I was on the 38-Geary on Sunday when a older man wearing a trench coat got onboard. He sat across from a toddler bouncing on her mom’s lap, and the next thing I know, the man started singing a pretty, soulful tune to the little girl. “The girl of my dreams…ain’t no mountain too high…nothing can keep us apart.” “You know what I’m talking about,” he says to no one in particular.

He rambles on and tells the bus that his name is Fillmore Holmes (“That’s right. That’s my real name.”) and sings right in front of Virgin Records downtown. “My last show is on August 23! Are y’all going to come see me at my last show?”

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Thanks for sharing

No, ma’am. It wasn’t your facial hair. Nor was it your morbid obesity. These things I can look past.

You didn’t hoard any seats, spit, or litter. I’m pretty sure you flashed a Fast Pass and took your seat, not refusing to move to the back of a crowded coach like so many of your fellow riders.

No, your offense was perhaps more egregious: You treated us all, a peaceful bunch of weekday morning 31-Balboa riders, to an exclusive, VIP performance of … your phone conversation with a friend. Loud and clear, thank you.

It was so wonderfully annoying, really, the way you neglected to shield your loud mouth from us. Otherwise we might not have been privy to all those glorious details of your home and social life.

Unless it’s an emergency, or you can keep it brief and quiet, put your phone away.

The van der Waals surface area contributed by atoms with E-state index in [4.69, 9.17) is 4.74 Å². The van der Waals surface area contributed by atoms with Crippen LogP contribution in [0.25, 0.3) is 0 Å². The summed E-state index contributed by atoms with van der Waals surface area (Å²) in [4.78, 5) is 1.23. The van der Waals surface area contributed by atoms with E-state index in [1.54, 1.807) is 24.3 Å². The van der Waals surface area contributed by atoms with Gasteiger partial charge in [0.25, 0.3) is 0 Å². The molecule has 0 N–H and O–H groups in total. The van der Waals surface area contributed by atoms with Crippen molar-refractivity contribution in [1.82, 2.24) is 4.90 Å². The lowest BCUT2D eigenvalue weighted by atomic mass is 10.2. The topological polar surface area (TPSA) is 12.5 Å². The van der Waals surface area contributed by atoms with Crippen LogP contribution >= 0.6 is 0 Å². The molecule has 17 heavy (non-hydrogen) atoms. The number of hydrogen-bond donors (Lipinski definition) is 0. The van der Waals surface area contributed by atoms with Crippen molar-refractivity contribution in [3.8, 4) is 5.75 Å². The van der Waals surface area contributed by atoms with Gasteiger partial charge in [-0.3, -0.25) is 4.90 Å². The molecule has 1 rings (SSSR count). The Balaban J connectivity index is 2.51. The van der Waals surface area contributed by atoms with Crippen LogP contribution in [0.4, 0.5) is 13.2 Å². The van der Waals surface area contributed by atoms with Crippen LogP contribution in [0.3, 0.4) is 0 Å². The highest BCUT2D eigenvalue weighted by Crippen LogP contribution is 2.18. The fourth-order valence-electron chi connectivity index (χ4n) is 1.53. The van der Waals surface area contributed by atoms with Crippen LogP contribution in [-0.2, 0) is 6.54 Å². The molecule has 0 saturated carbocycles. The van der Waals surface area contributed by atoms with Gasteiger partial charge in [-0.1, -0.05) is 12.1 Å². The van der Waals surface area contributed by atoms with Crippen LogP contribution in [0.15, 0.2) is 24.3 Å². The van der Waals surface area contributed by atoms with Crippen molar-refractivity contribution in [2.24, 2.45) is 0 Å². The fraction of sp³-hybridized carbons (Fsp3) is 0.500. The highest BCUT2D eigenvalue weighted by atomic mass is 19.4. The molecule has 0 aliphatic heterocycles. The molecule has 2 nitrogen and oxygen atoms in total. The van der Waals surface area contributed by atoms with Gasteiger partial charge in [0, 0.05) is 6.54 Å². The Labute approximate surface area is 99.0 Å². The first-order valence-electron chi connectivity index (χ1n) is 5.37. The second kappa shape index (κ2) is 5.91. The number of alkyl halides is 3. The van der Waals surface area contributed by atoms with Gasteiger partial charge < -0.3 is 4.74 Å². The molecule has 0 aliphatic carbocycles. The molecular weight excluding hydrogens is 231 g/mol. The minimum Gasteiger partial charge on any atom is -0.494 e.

– Jeff

Jeff has heard his fair share of excuses.

White whale

Photo by hamster!

100 Muni StoriesAn average ride on Muni provides a good story to tell friends later on, but the experience is rarely a positive one. Indeed, that’s the whole basis of this site – funny stories, sometimes positive, often quirky, but usually negative and sometimes scary. Those of us who continue to use Muni (even though it’s given us black eyes, sent us to the hospital multiple times, but still says it loves us) resign ourselves to this fact. Most of us have all but given up on the Muni white whale.

OK, I guess the real Muni white whale would be a functional, reliable system, but we’re not going to go there right now. What I’m talking about now is an overwhelmingly positive Muni experience; something you can come away from and say, honestly, that it was fun. Sadly, Ishmael probably had better luck finding Moby Dick than we’ll have looking for an awesome bus ride.

But I actually had a great time on Muni the other day, if you can believe it.

Tara 1, Ishmael 0

Most of this diary takes place on Muni property, on unscheduled Muni time, so I’ll refrain from using too many identifying markers, including Driver’s approximate age, weight, ethnicity and Social Security number. Let’s just say I picked up the bus on the north end of town and was heading south, at some point in the day, on some day within the last week.

I hurry over to a bus, after seeing it parked at the stop I needed. No need to hurry, though. The driver jogged up behind me, asked where I was headed, and if I wanted a ride. I naturally assume this is driver humor; Haha! A ride, I get it. On the bus that I was trying to get on, that’s going to the very neighborhood I needed? Ha!